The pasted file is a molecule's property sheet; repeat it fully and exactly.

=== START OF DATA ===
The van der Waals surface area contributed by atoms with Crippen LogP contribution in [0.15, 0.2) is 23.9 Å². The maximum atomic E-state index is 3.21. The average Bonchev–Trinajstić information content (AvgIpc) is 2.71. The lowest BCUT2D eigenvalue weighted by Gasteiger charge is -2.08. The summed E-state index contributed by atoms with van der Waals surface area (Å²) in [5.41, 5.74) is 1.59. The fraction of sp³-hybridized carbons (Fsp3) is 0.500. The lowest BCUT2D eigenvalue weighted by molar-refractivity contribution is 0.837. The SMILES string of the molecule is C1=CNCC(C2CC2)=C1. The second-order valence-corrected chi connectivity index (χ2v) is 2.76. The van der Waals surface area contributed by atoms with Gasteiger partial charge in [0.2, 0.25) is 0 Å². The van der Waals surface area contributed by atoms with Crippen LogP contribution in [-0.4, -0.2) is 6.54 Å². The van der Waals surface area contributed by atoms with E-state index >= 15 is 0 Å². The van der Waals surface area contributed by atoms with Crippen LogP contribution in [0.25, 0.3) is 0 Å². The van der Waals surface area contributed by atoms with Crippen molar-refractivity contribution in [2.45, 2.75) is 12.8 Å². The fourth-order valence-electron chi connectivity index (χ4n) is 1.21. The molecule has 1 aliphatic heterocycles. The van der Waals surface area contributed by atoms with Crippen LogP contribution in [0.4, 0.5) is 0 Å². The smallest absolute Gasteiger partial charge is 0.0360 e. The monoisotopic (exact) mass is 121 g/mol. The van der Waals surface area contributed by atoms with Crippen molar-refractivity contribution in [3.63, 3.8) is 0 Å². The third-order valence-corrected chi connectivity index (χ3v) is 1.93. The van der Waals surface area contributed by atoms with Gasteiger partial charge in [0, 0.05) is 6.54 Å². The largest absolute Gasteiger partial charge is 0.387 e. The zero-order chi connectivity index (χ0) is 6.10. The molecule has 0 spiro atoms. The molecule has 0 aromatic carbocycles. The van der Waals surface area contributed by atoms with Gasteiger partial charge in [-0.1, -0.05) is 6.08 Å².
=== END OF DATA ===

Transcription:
The van der Waals surface area contributed by atoms with Crippen LogP contribution in [0.15, 0.2) is 23.9 Å². The maximum atomic E-state index is 3.21. The average Bonchev–Trinajstić information content (AvgIpc) is 2.71. The lowest BCUT2D eigenvalue weighted by Gasteiger charge is -2.08. The summed E-state index contributed by atoms with van der Waals surface area (Å²) in [5.41, 5.74) is 1.59. The fraction of sp³-hybridized carbons (Fsp3) is 0.500. The lowest BCUT2D eigenvalue weighted by molar-refractivity contribution is 0.837. The SMILES string of the molecule is C1=CNCC(C2CC2)=C1. The second-order valence-corrected chi connectivity index (χ2v) is 2.76. The van der Waals surface area contributed by atoms with Gasteiger partial charge in [0.2, 0.25) is 0 Å². The van der Waals surface area contributed by atoms with Crippen LogP contribution in [-0.4, -0.2) is 6.54 Å². The van der Waals surface area contributed by atoms with E-state index >= 15 is 0 Å². The van der Waals surface area contributed by atoms with Crippen LogP contribution in [0.25, 0.3) is 0 Å². The van der Waals surface area contributed by atoms with Crippen molar-refractivity contribution in [2.45, 2.75) is 12.8 Å². The fourth-order valence-electron chi connectivity index (χ4n) is 1.21. The molecule has 1 aliphatic heterocycles. The van der Waals surface area contributed by atoms with Crippen LogP contribution in [0.4, 0.5) is 0 Å². The smallest absolute Gasteiger partial charge is 0.0360 e. The monoisotopic (exact) mass is 121 g/mol. The van der Waals surface area contributed by atoms with Crippen molar-refractivity contribution in [3.63, 3.8) is 0 Å². The third-order valence-corrected chi connectivity index (χ3v) is 1.93. The van der Waals surface area contributed by atoms with Gasteiger partial charge in [0, 0.05) is 6.54 Å². The largest absolute Gasteiger partial charge is 0.387 e. The zero-order chi connectivity index (χ0) is 6.10. The molecule has 0 spiro atoms. The molecule has 0 aromatic carbocycles. The van der Waals surface area contributed by atoms with Gasteiger partial charge in [-0.1, -0.05) is 6.08 Å².